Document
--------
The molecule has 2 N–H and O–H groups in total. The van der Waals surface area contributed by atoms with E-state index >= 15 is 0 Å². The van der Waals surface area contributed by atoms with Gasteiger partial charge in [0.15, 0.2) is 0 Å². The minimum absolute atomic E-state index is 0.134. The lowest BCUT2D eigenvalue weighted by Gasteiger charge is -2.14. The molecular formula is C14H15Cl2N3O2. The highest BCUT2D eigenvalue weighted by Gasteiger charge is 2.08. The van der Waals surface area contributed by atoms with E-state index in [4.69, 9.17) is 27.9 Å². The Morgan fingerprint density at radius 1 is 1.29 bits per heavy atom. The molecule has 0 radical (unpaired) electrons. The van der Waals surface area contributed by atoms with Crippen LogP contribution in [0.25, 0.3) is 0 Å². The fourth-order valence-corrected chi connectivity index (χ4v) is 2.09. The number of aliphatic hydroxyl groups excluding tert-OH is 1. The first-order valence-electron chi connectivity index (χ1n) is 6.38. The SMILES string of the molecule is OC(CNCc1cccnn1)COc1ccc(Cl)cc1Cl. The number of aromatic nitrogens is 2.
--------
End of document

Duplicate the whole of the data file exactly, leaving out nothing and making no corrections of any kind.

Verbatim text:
The molecule has 2 N–H and O–H groups in total. The van der Waals surface area contributed by atoms with E-state index >= 15 is 0 Å². The van der Waals surface area contributed by atoms with Gasteiger partial charge in [0.15, 0.2) is 0 Å². The minimum absolute atomic E-state index is 0.134. The lowest BCUT2D eigenvalue weighted by Gasteiger charge is -2.14. The molecular formula is C14H15Cl2N3O2. The highest BCUT2D eigenvalue weighted by Gasteiger charge is 2.08. The van der Waals surface area contributed by atoms with E-state index in [4.69, 9.17) is 27.9 Å². The Morgan fingerprint density at radius 1 is 1.29 bits per heavy atom. The molecule has 0 radical (unpaired) electrons. The van der Waals surface area contributed by atoms with Crippen LogP contribution in [0.25, 0.3) is 0 Å². The fourth-order valence-corrected chi connectivity index (χ4v) is 2.09. The number of aliphatic hydroxyl groups excluding tert-OH is 1. The first-order valence-electron chi connectivity index (χ1n) is 6.38. The SMILES string of the molecule is OC(CNCc1cccnn1)COc1ccc(Cl)cc1Cl. The number of aromatic nitrogens is 2.